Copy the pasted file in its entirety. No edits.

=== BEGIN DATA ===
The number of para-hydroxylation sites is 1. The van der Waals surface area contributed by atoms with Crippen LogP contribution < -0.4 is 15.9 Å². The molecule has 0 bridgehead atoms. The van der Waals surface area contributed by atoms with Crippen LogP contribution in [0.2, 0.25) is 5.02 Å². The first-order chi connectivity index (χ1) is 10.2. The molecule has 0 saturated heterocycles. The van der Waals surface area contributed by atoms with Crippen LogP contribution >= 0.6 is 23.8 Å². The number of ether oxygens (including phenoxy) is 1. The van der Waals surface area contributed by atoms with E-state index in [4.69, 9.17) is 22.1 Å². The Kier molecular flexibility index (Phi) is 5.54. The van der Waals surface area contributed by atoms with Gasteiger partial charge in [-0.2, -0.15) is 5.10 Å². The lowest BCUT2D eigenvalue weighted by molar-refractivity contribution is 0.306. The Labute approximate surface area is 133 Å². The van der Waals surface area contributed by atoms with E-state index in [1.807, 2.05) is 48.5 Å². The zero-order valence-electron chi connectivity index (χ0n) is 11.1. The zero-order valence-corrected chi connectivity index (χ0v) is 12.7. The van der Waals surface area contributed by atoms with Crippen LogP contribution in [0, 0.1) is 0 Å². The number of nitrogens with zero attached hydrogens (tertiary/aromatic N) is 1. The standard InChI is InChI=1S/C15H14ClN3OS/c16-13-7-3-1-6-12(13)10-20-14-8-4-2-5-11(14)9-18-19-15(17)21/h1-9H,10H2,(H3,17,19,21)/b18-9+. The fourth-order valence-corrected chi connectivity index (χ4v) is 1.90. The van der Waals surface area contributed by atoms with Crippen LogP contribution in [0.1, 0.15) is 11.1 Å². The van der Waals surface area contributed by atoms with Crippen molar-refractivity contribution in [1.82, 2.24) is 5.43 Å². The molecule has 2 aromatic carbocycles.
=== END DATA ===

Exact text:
The number of para-hydroxylation sites is 1. The van der Waals surface area contributed by atoms with Crippen LogP contribution < -0.4 is 15.9 Å². The molecule has 0 bridgehead atoms. The van der Waals surface area contributed by atoms with Crippen LogP contribution in [0.2, 0.25) is 5.02 Å². The first-order chi connectivity index (χ1) is 10.2. The molecule has 0 saturated heterocycles. The van der Waals surface area contributed by atoms with Crippen LogP contribution >= 0.6 is 23.8 Å². The number of ether oxygens (including phenoxy) is 1. The van der Waals surface area contributed by atoms with E-state index in [4.69, 9.17) is 22.1 Å². The Kier molecular flexibility index (Phi) is 5.54. The van der Waals surface area contributed by atoms with Gasteiger partial charge in [-0.2, -0.15) is 5.10 Å². The lowest BCUT2D eigenvalue weighted by molar-refractivity contribution is 0.306. The Labute approximate surface area is 133 Å². The van der Waals surface area contributed by atoms with E-state index in [1.807, 2.05) is 48.5 Å². The zero-order valence-electron chi connectivity index (χ0n) is 11.1. The zero-order valence-corrected chi connectivity index (χ0v) is 12.7. The van der Waals surface area contributed by atoms with Crippen LogP contribution in [0, 0.1) is 0 Å². The number of nitrogens with zero attached hydrogens (tertiary/aromatic N) is 1. The standard InChI is InChI=1S/C15H14ClN3OS/c16-13-7-3-1-6-12(13)10-20-14-8-4-2-5-11(14)9-18-19-15(17)21/h1-9H,10H2,(H3,17,19,21)/b18-9+. The fourth-order valence-corrected chi connectivity index (χ4v) is 1.90. The van der Waals surface area contributed by atoms with Crippen LogP contribution in [0.1, 0.15) is 11.1 Å². The van der Waals surface area contributed by atoms with Crippen molar-refractivity contribution in [1.82, 2.24) is 5.43 Å². The molecule has 2 aromatic carbocycles.